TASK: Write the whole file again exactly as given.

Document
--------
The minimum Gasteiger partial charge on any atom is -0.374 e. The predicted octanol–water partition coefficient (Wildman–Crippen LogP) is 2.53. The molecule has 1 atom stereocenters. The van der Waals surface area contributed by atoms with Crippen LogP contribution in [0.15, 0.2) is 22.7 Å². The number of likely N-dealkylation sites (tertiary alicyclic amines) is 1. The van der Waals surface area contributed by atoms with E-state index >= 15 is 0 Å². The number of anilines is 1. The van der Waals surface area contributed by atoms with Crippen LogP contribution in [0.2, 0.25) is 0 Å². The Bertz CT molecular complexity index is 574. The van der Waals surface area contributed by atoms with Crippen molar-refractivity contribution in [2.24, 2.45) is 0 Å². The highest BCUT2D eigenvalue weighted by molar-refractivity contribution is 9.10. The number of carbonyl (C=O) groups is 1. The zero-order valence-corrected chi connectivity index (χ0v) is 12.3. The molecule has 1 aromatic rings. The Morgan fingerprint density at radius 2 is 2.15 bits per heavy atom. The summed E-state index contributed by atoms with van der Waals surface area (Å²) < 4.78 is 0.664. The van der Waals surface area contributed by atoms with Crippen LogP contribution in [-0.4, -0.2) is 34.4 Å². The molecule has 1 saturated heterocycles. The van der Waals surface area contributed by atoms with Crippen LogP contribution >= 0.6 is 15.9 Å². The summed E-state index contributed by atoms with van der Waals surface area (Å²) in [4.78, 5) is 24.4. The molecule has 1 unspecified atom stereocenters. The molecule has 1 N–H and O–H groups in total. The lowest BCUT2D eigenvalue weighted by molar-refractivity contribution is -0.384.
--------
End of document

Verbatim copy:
The minimum Gasteiger partial charge on any atom is -0.374 e. The predicted octanol–water partition coefficient (Wildman–Crippen LogP) is 2.53. The molecule has 1 atom stereocenters. The van der Waals surface area contributed by atoms with Crippen LogP contribution in [0.15, 0.2) is 22.7 Å². The number of likely N-dealkylation sites (tertiary alicyclic amines) is 1. The van der Waals surface area contributed by atoms with E-state index >= 15 is 0 Å². The number of anilines is 1. The van der Waals surface area contributed by atoms with Crippen LogP contribution in [0.2, 0.25) is 0 Å². The Bertz CT molecular complexity index is 574. The van der Waals surface area contributed by atoms with Crippen molar-refractivity contribution in [2.24, 2.45) is 0 Å². The highest BCUT2D eigenvalue weighted by molar-refractivity contribution is 9.10. The number of carbonyl (C=O) groups is 1. The zero-order valence-corrected chi connectivity index (χ0v) is 12.3. The molecule has 1 aromatic rings. The Morgan fingerprint density at radius 2 is 2.15 bits per heavy atom. The summed E-state index contributed by atoms with van der Waals surface area (Å²) < 4.78 is 0.664. The van der Waals surface area contributed by atoms with Crippen LogP contribution in [-0.4, -0.2) is 34.4 Å². The molecule has 1 saturated heterocycles. The van der Waals surface area contributed by atoms with Crippen LogP contribution >= 0.6 is 15.9 Å². The summed E-state index contributed by atoms with van der Waals surface area (Å²) in [4.78, 5) is 24.4. The molecule has 1 unspecified atom stereocenters. The molecule has 1 N–H and O–H groups in total. The lowest BCUT2D eigenvalue weighted by molar-refractivity contribution is -0.384.